Oct 31, 2013

Book Review - Tell Me It's Real, by TJ Klune

Do you believe in love at first sight? Paul Auster doesn't. Paul doesn't believe in much at all. He’s thirty, slightly overweight, and his best features are his acerbic wit and the color commentary he provides as life passes him by. His closest friends are a two-legged dog named Wheels and a quasibipolar drag queen named Helena Handbasket. He works a dead-end job in a soul-sucking cubicle, and if his grandmother's homophobic parrot insults him one more time, Paul is going to wring its stupid neck. Enter Vince Taylor. Vince is everything Paul isn’t: sexy, confident, and dumber than the proverbial box of rocks. And for some reason, Vince pursues Paul relentlessly. Vince must be messing with him, because there is no way Vince could want someone like Paul. But when Paul hits Vince with his car—in a completely unintentional if-he-died-it'd-only-be-manslaughter kind of way—he's forced to see Vince in a whole new light. The only thing stopping Paul from believing in Vince is himself—and that is one obstacle Paul can’t quite seem to overcome. But when tragedy strikes Vince's family, Paul must put aside any notions he has about himself and stand next to the man who thinks he's perfect the way he is.

This was a ride and a half.
This was a crackfic on meth, smoking pot, while chewing coca leaves. So THERE went the spelling, right out the window. And look, THERE went the politically correct, straight out the other window, without even opening it first. (The crash you just heard was the glass shattering, and falling to the ground several stories down, on all kinds of people who are not gay). And booom THERE went half of your fans, the female ones who can't handle that many gay men have issues with vaginas. LOL. (Yeah, there could have been a few less jokes and less dumping shit on the vagina, but hey, it takes a true connoisseur to appreciate the art of the female fancy parts). (No, knowing Helena Handbasket is not enough). And KABOOOM there went a bunch of people who don't like slurs of any kind.

I don't mind, when it's done this way. I love it when everything gets put upside down and inside out, because THAT is where you notice it. Suddenly it's RIGHT IN YOUR FACE. So you notice.

About bloody time, if you ask me. (But I still love my vag, so stop cussing it, will ya?)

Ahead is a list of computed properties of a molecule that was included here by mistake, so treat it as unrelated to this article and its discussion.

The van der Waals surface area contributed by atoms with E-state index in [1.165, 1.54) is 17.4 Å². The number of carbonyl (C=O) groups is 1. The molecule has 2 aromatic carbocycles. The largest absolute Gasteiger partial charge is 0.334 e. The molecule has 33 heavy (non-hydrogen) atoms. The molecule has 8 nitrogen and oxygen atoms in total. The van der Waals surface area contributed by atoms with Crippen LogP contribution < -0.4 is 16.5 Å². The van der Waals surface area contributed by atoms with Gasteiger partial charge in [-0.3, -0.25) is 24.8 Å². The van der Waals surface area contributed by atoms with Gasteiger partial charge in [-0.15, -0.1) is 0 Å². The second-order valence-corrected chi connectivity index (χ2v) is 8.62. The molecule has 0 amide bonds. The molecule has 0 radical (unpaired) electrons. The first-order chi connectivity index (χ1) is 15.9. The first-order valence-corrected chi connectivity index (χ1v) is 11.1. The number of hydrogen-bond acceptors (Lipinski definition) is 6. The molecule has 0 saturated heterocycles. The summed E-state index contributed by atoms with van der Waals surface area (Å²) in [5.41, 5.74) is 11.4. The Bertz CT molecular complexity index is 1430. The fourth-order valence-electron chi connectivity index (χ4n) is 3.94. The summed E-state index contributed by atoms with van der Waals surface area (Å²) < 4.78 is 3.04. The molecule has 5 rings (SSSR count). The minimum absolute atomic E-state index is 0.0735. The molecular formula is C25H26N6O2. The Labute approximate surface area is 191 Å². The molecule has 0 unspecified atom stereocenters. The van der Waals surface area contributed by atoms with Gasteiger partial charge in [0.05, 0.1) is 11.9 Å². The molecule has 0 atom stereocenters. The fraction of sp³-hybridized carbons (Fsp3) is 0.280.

This book was pure crazy. It could most certainly have taken three more tours through the editing process, as both verbs and words were in the wrong tense and just plain wrong. Prepositions up the creek without a paddle. And usually that grates on my soul. Usually, I hate it.

BUT HEY! I just laughed my ass off, I laughed and laughed, and then I laughed some more. In two separate instances I even woke up Mr Lund from my guffaws.

So, even if the language wasn't up to Mr Klune's usual standards, I feel this book was written in one looooong sitting, maybe while he was writing some really deep and hurtful stuff in another book? (Into this River I Drown, comes to mind—that must have been a dark and heavy book to write, and this one would have cheered him up a lot).

What saves the day here is how it all gets so fucking out of hand it borders on the comically tragic. Or the tragically comic. There is one instance where a serious discussion about in how many ways Paul could possibly destroy their relationship, and ends up, after mere minutes, to be all about the superhero costume that Sandy should be wearing. Something just goes SPACE-BOINK-OIK in my head.

Crazy book is crazy. Now you will either love this book or you will hate it. There simply is no in-between.

You all know where I stand. I am firmly in the corner with the two-legged, squeaky-wheels dog named Wheels and the homophobic, slurring parrot named Johnny Depp. We are having a ball over here.

So, Mr Klune, please. Continue. We are all ears, over here. Feed us more words.
Pretty please.


I was NOT asked to read this book by anyone, I paid for it with my own money.

Find this book at: Dreamspinner Press 

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